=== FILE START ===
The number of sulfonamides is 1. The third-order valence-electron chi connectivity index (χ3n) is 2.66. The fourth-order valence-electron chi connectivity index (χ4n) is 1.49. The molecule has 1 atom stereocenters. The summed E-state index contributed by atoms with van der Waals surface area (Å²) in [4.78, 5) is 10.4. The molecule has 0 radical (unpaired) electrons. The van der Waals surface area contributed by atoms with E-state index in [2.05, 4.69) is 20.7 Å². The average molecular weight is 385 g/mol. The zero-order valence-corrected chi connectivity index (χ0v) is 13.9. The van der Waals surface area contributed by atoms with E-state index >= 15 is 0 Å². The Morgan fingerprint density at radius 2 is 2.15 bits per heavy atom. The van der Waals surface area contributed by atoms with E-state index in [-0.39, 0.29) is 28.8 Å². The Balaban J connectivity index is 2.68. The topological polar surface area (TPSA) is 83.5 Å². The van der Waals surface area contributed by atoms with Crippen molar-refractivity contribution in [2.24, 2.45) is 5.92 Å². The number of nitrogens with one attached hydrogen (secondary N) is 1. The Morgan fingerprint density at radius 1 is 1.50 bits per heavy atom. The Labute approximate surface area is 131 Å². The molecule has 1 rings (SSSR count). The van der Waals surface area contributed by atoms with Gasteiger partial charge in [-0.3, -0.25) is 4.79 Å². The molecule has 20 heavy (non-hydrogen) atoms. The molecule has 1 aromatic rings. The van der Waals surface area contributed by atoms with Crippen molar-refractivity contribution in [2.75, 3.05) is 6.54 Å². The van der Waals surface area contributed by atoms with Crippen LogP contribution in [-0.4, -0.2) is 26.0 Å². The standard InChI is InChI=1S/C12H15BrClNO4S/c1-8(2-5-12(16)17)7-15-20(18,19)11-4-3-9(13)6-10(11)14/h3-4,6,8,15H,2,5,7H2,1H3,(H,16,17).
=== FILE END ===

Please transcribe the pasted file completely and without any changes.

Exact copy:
The number of sulfonamides is 1. The third-order valence-electron chi connectivity index (χ3n) is 2.66. The fourth-order valence-electron chi connectivity index (χ4n) is 1.49. The molecule has 1 atom stereocenters. The summed E-state index contributed by atoms with van der Waals surface area (Å²) in [4.78, 5) is 10.4. The molecule has 0 radical (unpaired) electrons. The van der Waals surface area contributed by atoms with E-state index in [2.05, 4.69) is 20.7 Å². The average molecular weight is 385 g/mol. The zero-order valence-corrected chi connectivity index (χ0v) is 13.9. The van der Waals surface area contributed by atoms with E-state index >= 15 is 0 Å². The Morgan fingerprint density at radius 2 is 2.15 bits per heavy atom. The van der Waals surface area contributed by atoms with E-state index in [-0.39, 0.29) is 28.8 Å². The Balaban J connectivity index is 2.68. The topological polar surface area (TPSA) is 83.5 Å². The van der Waals surface area contributed by atoms with Crippen molar-refractivity contribution in [2.24, 2.45) is 5.92 Å². The number of nitrogens with one attached hydrogen (secondary N) is 1. The Morgan fingerprint density at radius 1 is 1.50 bits per heavy atom. The Labute approximate surface area is 131 Å². The molecule has 1 rings (SSSR count). The van der Waals surface area contributed by atoms with Gasteiger partial charge in [-0.3, -0.25) is 4.79 Å². The molecule has 20 heavy (non-hydrogen) atoms. The molecule has 1 aromatic rings. The van der Waals surface area contributed by atoms with Crippen molar-refractivity contribution in [2.75, 3.05) is 6.54 Å². The van der Waals surface area contributed by atoms with Crippen LogP contribution in [-0.4, -0.2) is 26.0 Å². The standard InChI is InChI=1S/C12H15BrClNO4S/c1-8(2-5-12(16)17)7-15-20(18,19)11-4-3-9(13)6-10(11)14/h3-4,6,8,15H,2,5,7H2,1H3,(H,16,17).